There has been some debate in the press recently about the pressure put on female players to ‘sex-up’. Kiri Te Kanawa was interviewed talking of the pressure on opera singers to be thin, while BBC radio presenter Jenni Murray cited violinist Nicola Benedetti as an example of classical music marketing being increasingly sexualised, with more pressure put on women than men.
To what extent is this true? It’s undeniable that images in classical music marketing these days are increasingly slick – they have to be. Today’s mobile, online, televisual culture is completely dependent on nice photos, and plenty of them. But the pressure to look good applies just as much to men as to women – as editor of The Strad, I have come across as many instances of male string players pouting into the camera, trying to lose weight and having their wrinkles airbrushed out as I have those of women.
Of course I’ve seen some pretty naff pictures of well-known female players posing languidly in plush velvet chairs looking coyly into the camera, but unless they’re fabulous instrumentalists, are they going to be invited to play regularly at Carnegie or Wigmore halls?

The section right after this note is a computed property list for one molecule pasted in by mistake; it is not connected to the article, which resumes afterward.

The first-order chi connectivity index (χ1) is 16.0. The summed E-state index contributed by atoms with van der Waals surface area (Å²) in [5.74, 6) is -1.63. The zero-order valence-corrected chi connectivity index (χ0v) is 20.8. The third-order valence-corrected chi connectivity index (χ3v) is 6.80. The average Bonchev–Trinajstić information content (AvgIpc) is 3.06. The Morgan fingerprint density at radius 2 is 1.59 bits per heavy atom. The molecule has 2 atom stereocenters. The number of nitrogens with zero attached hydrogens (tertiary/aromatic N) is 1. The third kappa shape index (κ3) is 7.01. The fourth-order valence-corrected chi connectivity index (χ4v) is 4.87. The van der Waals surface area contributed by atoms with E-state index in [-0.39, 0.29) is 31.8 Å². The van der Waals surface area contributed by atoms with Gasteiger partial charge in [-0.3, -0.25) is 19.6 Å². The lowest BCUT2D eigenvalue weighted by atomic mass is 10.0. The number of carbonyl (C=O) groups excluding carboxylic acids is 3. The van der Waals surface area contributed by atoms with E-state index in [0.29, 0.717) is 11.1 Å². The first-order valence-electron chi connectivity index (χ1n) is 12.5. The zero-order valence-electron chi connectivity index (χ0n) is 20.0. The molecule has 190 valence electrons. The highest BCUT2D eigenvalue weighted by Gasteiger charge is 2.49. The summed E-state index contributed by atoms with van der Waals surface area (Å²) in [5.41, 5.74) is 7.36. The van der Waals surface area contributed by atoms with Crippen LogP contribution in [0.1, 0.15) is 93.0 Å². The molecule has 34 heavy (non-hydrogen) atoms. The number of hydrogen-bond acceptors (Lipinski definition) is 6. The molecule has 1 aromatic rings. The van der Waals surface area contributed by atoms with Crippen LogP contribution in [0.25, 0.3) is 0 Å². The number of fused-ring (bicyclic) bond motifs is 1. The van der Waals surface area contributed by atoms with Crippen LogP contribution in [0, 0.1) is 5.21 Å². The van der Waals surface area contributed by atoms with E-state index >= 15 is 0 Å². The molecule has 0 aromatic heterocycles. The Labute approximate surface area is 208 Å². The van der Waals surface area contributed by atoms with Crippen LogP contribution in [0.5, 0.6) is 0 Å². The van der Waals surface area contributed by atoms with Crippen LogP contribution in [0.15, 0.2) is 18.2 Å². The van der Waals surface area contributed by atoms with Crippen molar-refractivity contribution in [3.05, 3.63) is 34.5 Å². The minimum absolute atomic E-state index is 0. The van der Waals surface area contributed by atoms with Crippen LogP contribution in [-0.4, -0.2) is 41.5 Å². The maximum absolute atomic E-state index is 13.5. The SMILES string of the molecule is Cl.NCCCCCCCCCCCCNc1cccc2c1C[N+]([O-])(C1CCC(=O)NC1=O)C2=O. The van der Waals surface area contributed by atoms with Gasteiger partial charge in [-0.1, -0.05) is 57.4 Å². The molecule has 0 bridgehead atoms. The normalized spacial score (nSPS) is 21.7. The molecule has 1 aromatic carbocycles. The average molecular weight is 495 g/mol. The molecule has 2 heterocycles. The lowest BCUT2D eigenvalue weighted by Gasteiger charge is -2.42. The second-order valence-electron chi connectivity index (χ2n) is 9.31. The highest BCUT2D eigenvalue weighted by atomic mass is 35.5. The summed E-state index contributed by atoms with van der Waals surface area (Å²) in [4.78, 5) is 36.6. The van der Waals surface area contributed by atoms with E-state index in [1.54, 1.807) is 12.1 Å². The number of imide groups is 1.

But then readers of The Strad are particularly discerning, and I feel very lucky that as we are largely subscriber based, I’ve never been put under any pressure to have young, sexy things on the cover just for the sake of it – I can choose the players I admire, whom I feel are doing interesting things. Sometimes they are young and female and glamorous, sometimes they are older and bearded (usually males) – we’ve even had cover stars with spectacles.
The mass market may be a different beast – and fortunately one we don’t have to pander to – but for people who know about classical music to be interested in a musician, there has to be some special quality or unique angle – over and above basic technical requirements. No glamorous image is going to create that, but if you do have the necessary talent and skill, you’d be daft not to make some effort in front of the camera, male or female.
And just to prove how this has always been the case, take a look at our picture gallery from the early 1900s to see how female string players presented themselves.
Plus ça change, as they say.